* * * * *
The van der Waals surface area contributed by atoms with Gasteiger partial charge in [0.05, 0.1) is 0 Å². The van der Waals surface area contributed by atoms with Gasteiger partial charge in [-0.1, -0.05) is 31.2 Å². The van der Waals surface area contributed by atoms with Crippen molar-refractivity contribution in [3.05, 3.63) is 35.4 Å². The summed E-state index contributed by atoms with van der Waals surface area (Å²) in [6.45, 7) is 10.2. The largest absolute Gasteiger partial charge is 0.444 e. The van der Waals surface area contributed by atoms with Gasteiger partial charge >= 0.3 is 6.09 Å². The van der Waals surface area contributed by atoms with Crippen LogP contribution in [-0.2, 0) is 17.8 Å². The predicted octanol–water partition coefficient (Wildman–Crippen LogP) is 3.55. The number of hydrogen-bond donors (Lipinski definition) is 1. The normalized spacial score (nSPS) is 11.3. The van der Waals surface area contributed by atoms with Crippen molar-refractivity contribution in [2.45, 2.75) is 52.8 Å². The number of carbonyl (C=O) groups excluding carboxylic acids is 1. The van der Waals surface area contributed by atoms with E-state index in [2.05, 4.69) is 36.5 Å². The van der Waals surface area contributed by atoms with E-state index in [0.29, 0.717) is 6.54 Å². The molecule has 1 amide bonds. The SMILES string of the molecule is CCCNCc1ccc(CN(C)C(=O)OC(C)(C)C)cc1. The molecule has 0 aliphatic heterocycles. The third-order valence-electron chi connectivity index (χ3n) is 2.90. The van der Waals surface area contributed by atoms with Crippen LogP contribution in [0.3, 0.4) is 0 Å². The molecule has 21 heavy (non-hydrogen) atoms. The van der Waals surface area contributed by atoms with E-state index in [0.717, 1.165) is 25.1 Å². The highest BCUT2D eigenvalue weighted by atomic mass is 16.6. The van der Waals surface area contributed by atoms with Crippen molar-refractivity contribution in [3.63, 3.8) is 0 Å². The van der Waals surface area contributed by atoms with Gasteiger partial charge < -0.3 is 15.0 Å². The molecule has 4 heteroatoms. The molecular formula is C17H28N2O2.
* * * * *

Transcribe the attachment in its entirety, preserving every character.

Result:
The van der Waals surface area contributed by atoms with Gasteiger partial charge in [0.05, 0.1) is 0 Å². The van der Waals surface area contributed by atoms with Gasteiger partial charge in [-0.1, -0.05) is 31.2 Å². The van der Waals surface area contributed by atoms with Crippen molar-refractivity contribution in [3.05, 3.63) is 35.4 Å². The summed E-state index contributed by atoms with van der Waals surface area (Å²) in [6.45, 7) is 10.2. The largest absolute Gasteiger partial charge is 0.444 e. The van der Waals surface area contributed by atoms with Gasteiger partial charge >= 0.3 is 6.09 Å². The van der Waals surface area contributed by atoms with Crippen LogP contribution in [-0.2, 0) is 17.8 Å². The predicted octanol–water partition coefficient (Wildman–Crippen LogP) is 3.55. The number of hydrogen-bond donors (Lipinski definition) is 1. The normalized spacial score (nSPS) is 11.3. The van der Waals surface area contributed by atoms with Crippen molar-refractivity contribution in [2.45, 2.75) is 52.8 Å². The number of carbonyl (C=O) groups excluding carboxylic acids is 1. The van der Waals surface area contributed by atoms with E-state index in [2.05, 4.69) is 36.5 Å². The van der Waals surface area contributed by atoms with E-state index in [0.29, 0.717) is 6.54 Å². The molecule has 1 amide bonds. The SMILES string of the molecule is CCCNCc1ccc(CN(C)C(=O)OC(C)(C)C)cc1. The molecule has 0 aliphatic heterocycles. The third-order valence-electron chi connectivity index (χ3n) is 2.90. The van der Waals surface area contributed by atoms with Crippen LogP contribution in [0.3, 0.4) is 0 Å². The molecule has 21 heavy (non-hydrogen) atoms. The van der Waals surface area contributed by atoms with E-state index in [0.717, 1.165) is 25.1 Å². The highest BCUT2D eigenvalue weighted by atomic mass is 16.6. The van der Waals surface area contributed by atoms with Crippen molar-refractivity contribution in [3.63, 3.8) is 0 Å². The van der Waals surface area contributed by atoms with Gasteiger partial charge < -0.3 is 15.0 Å². The molecule has 4 heteroatoms. The molecular formula is C17H28N2O2.